audioOut = stretchAudio(audioIn,alpha,"Method","wsola","WSOLADelta",1024);
processingTimeWithIncreasedWSOLADelta = toc
processingTimeWithIncreasedWSOLADelta = 25.5306
sound(audioOut(1:10*fs,:),fs)

Input Arguments

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Input signal, specified as a column vector, matrix, or 3-D array. How the function interprets audioIn depends on the complexity of audioIn and the value of Method:

  • If audioIn is real, audioIn is interpreted as a time-domain signal. In this case, audioIn must be a column vector or matrix. Columns are interpreted as individual channels.

    This syntax applies when Method is set to 'vocoder' or 'wsola'.

  • If audioIn is complex, audioIn is interpreted as a frequency-domain signal. In this case, audioIn must be an L-by-M-by-N array, where L is the FFT length, M is the number of individual spectrums, and N is the number of channels.

    This syntax only applies when Method is set to 'vocoder'.

Data Types: single | double
Complex Number Support: Yes

TSM factor, specified as a positive scalar.

Data Types: single | double

Name-Value Pair Arguments

Specify optional comma-separated pairs of Name,Value arguments. Name is the argument name and Value is the corresponding value. Name must appear inside quotes. You can specify several name and value pair arguments in any order as Name1,Value1,...,NameN,ValueN.

Example: 'Window',kbdwin(512)

Method used to time-scale audio, specified as the comma-separated pair consisting of 'Method' and 'vocoder' or 'wsola'. Set 'Method' to 'vocoder' to use the phase vocoder method. Set 'Method' to 'wsola' to use the WSOLA method.

If 'Method' is set to 'vocoder', audioIn can be real or complex. If 'Method' is set to 'wsola', audioIn must be real.

Data Types: single | double

Window applied in the time domain, specified as the comma-separated pair consisting of 'Window' and a real vector. The number of elements in the vector must be in the range [1, size(audioIn,1)]. The number of elements in the vector must also be greater than OverlapLength.

Note

If using stretchAudio with frequency-domain input, you must specify Window as the same window used to transform audioIn to the frequency domain.

Data Types: single | double

Number of samples overlapped between adjacent windows, specified as the comma-separated pair consisting of 'OverlapLength' and an integer in the range [0, numel(Window)).

Note

If using stretchAudio with frequency-domain input, you must specify OverlapLength as the same overlap length used to transform audioIn to a time-frequency representation.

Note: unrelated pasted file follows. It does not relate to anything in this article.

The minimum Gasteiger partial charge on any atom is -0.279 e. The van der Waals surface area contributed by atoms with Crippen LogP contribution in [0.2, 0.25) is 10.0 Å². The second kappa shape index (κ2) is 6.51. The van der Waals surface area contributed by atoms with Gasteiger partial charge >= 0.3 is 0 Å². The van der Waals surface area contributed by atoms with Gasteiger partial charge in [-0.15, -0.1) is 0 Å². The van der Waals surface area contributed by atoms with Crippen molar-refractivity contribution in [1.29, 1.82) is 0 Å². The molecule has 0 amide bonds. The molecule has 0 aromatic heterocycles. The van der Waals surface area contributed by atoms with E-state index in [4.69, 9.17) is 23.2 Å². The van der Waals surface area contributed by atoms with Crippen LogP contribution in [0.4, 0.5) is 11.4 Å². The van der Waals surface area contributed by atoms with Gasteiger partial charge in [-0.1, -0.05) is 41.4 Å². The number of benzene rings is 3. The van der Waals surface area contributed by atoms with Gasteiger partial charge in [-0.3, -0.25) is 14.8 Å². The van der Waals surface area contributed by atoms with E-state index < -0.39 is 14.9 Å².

Data Types: single | double

Apply identity phase-locking, specified as the comma-separated pair consisting of 'LockPhase' and false or true.

Dependencies

To enable this name-value pair argument, set Method to 'vocoder'.

Data Types: logical

Maximum number of samples used to search for the best signal alignment, specified as the comma-separated pair consisting of 'WSOLADelta' and a nonnegative scalar.

Dependencies

To enable this name-value pair argument, set Method to 'wsola'.

Data Types: single | double

Output Arguments

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Time-scale modified audio, returned as a column vector or matrix of independent channels.

Algorithms

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Phase Vocoder

The phase vocoder algorithm is a frequency-domain approach to TSM [1][2]. The basic steps of the phase vocoder algorithm are:

  1. The algorithm windows a time-domain signal at interval η, where η = numel(Window) - OverlapLength. The windows are then converted to the frequency domain.

  2. To preserve horizontal (across time) phase coherence, the algorithm treats each bin as an independent sinusoid whose phase is computed by accumulating the estimates of its instantaneous frequency.

  3. To preserve vertical (across an individual spectrum) phase coherence, the algorithm locks the phase advance of groups of bins to the phase advance of local peaks. This step only applies if LockPhase is set to true.

  4. The algorithm returns the modified spectrogram to the time domain, with windows spaced at intervals of δ, where δ ≈ η/α. α is the speedup factor specified by the alpha input argument.

WSOLA

The WSOLA algorithm is a time-domain approach to TSM [1][2]. WSOLA is an extension of the overlap and add (OLA) algorithm. In the OLA algorithm, a time-domain signal is windowed at interval η, where η = numel(Window) - OverlapLength. To construct the time-scale modified output audio, the windows are spaced at interval δ, where δ ≈ η/α. α is the TSM factor specified by the alpha input argument.

The OLA algorithm does a good job of recreating the magnitude spectra but can introduce phase jumps between windows. The WSOLA algorithm attempts to smooth the phase jumps by searching WSOLADelta samples around the η interval for a window that minimizes phase jumps. The algorithm searches for the best window iteratively, so that each successive window is chosen relative to the previously selected window.

If WSOLADelta is set to 0, then the algorithm reduces to OLA.

References

[1] Driedger, Johnathan, and Meinard Müller. "A Review of Time-Scale Modification of Music Signals." Applied Sciences. Vol. 6, Issue 2, 2016.

[2] Driedger, Johnathan. "Time-Scale Modification Algorithms for Music Audio Signals", Master's thesis, Saarland University, Saarbrücken, Germany, 2011.

Extended Capabilities

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Introduced in R2019b